Yerranderie campout

Fri 26 September 2014 02:00pm

Julian Robinson

This is an exploratory trip to a fascinating and relatively unknown ghost town set deep in the Blue Mountains.  There’s plenty of Spotted Quail-thrush, Wonga Pigeons, Lyrebirds, Whipbirds &c, and potential for any of the summer migrants and other birds of both wet and dry eucalypt forest.  Unfortunately Bell and Noisy Miners are close to the campsite, though they don’t seem to have cleared out other species yet.  I tried spotlighting in March, finding only one Ring-tailed Possum —  hopefully greater expertise available in Spring may do better.

Yerranderie was a silver mining town until production ceased in the 1920s. Despite subsequent efforts to restart mining, its fate was sealed when Warragamba Dam was completed in 1959, cutting off the direct road to Sydney.   The township was later purchased by a now-elderly woman Val Lhuede who developed it into a quaint wilderness tourist destination. In 2012 due to her advancing age Val donated the town to NSW National Parks. Not much has changed since her time and it’s still pretty much as shown on her original website at .  Access from Sydney is now through Oberon so visitors are relatively few considering that, according to Val, “One quarter of the population of Australia is within 100 kilometres of Yerranderie.  It deserves to be better known.”

Yerranderrie-villageYerranderie is 250km from Canberra but driving time is 3 1/2 to 4 hours due to the last 70km being gravel with some narrow. steepish winding sections and a couple of shallow creek crossings. The road is not difficult but may be a little nerve-wracking and navigationally difficult at night, so the plan is to travel in daylight, in convoy. Depending on people’s availability we will depart Canberra at 2pm Friday (arrive at dusk) or 8am on Saturday morning (arrive at lunch time), with a couple of short stops at Taralga and a bush picnic area in Blue Mtns National Park. The program for Sat, Sun and Mon morning will include a few bird walks and time to fossick around the town. We’ll depart about 9am Monday to enable an exploratory walk on the way home at another mine site, to what is reputed to be a spectacular waterfall.

This is primarily a camping trip, however participants can choose to stay in ye olde cabin-style accommodation adjoining the campground – there’s two rustic cottages or basic individual rooms available in the old post office. Anyone wanting to do this should book for themselves by ringing the caretaker on 02 4659 6165, stating that you are associated with the COG trip. The campground is pleasant, green and undulating, surrounded by the old cottages and mine paraphernalia. Camp fees $12 per person per night. The photo is  taken looking from the campground up to the old post office building.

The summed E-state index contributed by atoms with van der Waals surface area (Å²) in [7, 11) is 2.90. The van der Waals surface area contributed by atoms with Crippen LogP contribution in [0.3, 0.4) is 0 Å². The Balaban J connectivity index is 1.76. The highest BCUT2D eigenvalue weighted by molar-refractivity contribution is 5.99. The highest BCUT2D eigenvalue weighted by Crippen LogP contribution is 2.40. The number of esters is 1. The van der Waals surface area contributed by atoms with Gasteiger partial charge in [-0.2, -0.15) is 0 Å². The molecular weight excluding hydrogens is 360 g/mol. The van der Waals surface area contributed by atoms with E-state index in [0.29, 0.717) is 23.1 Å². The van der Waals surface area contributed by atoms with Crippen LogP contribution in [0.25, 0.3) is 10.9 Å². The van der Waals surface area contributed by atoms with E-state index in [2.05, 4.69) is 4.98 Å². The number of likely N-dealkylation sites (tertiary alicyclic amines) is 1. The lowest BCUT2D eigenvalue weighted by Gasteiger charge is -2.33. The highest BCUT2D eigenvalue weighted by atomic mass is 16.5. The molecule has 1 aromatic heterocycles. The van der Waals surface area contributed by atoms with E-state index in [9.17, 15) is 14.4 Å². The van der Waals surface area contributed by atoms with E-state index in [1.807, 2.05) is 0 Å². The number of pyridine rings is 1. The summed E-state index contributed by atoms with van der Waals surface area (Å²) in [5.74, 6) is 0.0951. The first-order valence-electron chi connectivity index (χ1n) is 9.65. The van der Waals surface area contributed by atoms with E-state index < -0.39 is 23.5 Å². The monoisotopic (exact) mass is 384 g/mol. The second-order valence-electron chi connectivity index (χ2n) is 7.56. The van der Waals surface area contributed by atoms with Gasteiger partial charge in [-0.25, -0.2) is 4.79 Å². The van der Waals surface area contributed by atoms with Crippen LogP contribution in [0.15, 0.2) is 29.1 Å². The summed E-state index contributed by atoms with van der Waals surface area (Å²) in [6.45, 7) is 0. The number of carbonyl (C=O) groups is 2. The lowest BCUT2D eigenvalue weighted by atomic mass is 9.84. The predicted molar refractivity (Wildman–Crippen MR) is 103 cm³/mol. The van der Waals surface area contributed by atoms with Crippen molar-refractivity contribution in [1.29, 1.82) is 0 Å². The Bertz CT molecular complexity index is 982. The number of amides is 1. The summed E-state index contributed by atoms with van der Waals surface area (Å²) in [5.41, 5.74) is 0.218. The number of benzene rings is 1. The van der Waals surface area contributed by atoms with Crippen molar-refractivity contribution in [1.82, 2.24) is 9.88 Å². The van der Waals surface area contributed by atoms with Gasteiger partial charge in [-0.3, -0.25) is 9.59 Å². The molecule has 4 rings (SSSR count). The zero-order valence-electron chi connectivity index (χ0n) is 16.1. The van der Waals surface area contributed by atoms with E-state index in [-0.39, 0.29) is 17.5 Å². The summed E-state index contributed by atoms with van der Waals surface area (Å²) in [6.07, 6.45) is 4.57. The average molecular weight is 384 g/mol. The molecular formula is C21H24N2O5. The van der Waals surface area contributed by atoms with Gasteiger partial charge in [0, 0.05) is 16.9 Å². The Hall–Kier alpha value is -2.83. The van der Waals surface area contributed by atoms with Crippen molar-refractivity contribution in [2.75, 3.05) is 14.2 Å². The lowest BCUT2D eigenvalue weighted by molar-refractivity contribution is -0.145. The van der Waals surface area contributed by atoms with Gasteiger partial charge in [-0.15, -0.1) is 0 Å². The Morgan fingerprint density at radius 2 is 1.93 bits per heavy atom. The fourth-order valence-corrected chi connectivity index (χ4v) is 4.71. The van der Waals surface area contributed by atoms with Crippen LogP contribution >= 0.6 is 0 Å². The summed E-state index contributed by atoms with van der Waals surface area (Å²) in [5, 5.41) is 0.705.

Trip limit is 15 people. The road is OK for 2WD vehicles unless it is wet; ‘soft’ 4WDs would give added security but are not necessary unless wet.  Car sharing will be arranged closer to the time.

Please register with Sue Lashko at

As I will be away until September please book or enquire with Sue Lashko 6251 4485.

Post event report

Canberra Community Day long weekend gave seven COG members the chance to go via  Goulburn to the old Oberon Colong stock route that leads to Yerranderie. This dirt road winds around steep mountains and along narrow ridges with spectacular glimpses over the sandstone bluffs and valleys of the Blue Mountains National Park and Yerranderie State Conservation Area. Yerranderie township is a remnant of a boom town settled by silver miners in the late 1800s and  deserted during WWI. Mining never became viable again, especially after the Warragamba Dam cut the access road from Sydney. Now only a few buildings remain nestled in the bottom of a valley overlooked by rugged mountains. Most of the group camped here, side by side with the kangaroos who keep the place constantly mown.

The morning chorus of birds was rich, varied and beautiful. We woke to the sound of Bell Miners, Superb Lyrebirds, Satin Bowerbirds, Olive-backed Orioles, Noisy Miners, Yellow-tufted Honeyeaters, Grey Butcherbird, Eastern Whipbirds, Grey Shrike-thrush and many more.

A confusing network of fire trails and derelict walking tracks provided us with plenty of scope for our birding walks. One special moment was when our group paused for several minutes to watch a furtive male Spotted Quail-thrush making its alternately slow and  then darting progress in an arc around us.

The habitat varies from dry eucalypt forest to steep damp slopes of tree ferns, and gullies and streams with mixed paperbark, casuarina and semi-rainforest species. This variety is reflected in our total count of 59 bird species for the trip.

Thanks to Julian Robinson for organizing the trip and to John Goldie who filled in as leader when Julian couldn’t make it at the last minute.

Muriel Story



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